The term Dynamic programming originally only applied to solving certain kinds of operational problems, quite outside the area of Computer Science, just as Linear programming did. In this context it has no particular connection to programming at all, and there is a mere coincidence of naming.
In the context of programming, Dynamic programming is an important technique which belongs to the theory of optimization.
Dynamic programming is efficient in finding optimal solution for cases with lots of overlapping subproblems. It solves problems by recombining solutions to subproblems, when the subproblems themselves may share subsubproblems. In order to avoid solving these subsubproblems several times, their results are gradually computed and memorized, starting from the simpler problems, until the overall problem itself is solved.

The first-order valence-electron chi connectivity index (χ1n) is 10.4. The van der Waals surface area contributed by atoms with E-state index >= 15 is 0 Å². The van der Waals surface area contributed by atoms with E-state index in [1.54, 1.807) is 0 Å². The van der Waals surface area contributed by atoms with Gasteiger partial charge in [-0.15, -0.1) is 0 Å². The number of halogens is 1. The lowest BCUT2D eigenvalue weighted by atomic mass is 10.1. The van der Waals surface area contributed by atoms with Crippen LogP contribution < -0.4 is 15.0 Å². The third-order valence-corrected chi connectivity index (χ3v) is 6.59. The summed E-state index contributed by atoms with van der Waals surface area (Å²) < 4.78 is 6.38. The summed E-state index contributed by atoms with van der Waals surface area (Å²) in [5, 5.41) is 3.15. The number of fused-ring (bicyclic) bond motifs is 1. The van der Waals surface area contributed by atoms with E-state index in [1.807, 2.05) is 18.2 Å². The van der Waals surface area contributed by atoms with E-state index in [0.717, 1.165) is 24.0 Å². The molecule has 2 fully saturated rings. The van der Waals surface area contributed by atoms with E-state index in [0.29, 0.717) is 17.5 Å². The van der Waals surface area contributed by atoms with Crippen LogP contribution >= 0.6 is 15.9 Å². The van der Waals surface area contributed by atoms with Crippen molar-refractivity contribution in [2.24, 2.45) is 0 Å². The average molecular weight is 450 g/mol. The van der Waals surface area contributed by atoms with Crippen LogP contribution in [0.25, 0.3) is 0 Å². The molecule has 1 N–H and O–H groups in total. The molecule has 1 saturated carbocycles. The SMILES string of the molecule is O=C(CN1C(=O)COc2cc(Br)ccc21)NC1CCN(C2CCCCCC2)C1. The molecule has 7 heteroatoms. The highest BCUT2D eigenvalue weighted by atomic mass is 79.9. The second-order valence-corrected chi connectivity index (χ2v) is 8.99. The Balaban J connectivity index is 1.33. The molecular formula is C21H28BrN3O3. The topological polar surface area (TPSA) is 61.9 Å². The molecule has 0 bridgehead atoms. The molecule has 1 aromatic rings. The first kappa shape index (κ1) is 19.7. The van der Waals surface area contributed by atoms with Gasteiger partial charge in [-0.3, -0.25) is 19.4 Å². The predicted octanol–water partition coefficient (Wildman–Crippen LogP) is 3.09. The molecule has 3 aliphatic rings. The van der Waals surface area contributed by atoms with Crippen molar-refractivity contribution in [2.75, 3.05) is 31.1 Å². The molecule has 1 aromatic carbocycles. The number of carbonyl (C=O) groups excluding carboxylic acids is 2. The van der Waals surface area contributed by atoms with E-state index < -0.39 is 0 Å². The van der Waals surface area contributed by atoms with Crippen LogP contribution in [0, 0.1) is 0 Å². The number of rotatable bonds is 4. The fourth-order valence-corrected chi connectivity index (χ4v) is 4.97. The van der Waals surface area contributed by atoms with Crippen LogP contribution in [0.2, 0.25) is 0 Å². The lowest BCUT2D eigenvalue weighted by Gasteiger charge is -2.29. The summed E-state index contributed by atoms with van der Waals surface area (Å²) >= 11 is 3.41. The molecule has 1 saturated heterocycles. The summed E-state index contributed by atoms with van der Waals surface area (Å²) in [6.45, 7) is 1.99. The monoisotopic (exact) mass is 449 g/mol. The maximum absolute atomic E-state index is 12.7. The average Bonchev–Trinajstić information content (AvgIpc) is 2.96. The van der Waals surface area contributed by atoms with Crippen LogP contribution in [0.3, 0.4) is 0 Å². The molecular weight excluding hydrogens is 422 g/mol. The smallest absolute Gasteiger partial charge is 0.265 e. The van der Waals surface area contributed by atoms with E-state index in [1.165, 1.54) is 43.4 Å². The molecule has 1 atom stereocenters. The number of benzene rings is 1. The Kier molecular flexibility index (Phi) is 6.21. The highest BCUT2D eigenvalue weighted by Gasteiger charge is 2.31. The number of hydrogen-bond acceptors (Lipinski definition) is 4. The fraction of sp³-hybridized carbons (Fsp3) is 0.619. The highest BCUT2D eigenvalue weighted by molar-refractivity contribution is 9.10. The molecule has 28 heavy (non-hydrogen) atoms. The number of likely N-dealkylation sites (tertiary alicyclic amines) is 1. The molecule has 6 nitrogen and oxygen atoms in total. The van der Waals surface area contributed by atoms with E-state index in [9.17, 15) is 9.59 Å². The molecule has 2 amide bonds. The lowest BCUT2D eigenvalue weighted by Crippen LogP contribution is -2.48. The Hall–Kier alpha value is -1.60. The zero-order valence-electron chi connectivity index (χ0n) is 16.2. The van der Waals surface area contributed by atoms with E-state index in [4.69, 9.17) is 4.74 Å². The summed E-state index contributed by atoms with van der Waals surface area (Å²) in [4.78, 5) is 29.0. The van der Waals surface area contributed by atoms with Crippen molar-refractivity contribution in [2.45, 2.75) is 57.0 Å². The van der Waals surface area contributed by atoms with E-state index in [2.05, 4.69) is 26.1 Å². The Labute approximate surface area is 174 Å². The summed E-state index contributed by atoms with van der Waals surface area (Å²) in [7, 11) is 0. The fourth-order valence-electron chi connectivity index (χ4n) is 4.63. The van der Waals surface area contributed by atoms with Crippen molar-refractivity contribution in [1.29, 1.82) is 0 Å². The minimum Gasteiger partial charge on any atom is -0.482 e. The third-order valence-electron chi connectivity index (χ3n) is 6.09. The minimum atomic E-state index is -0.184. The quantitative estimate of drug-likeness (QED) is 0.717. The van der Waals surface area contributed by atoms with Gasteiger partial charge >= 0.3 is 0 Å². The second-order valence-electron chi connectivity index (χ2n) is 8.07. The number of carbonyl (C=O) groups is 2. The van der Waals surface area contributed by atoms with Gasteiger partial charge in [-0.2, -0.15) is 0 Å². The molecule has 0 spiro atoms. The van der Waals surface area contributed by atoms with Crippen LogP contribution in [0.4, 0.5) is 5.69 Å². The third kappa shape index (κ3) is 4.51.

To apply dynamic programming for finding optimal solutions, the problem under concern must have optimal substructure. Optimal substructure means that the optimal solutions of local problems can lead to the optimal solution of the global problem.
In summary, dynamic programming makes use of:
Approaches Dynamic programming usually comes in two approaches:
Algorithms that use dynamic programming
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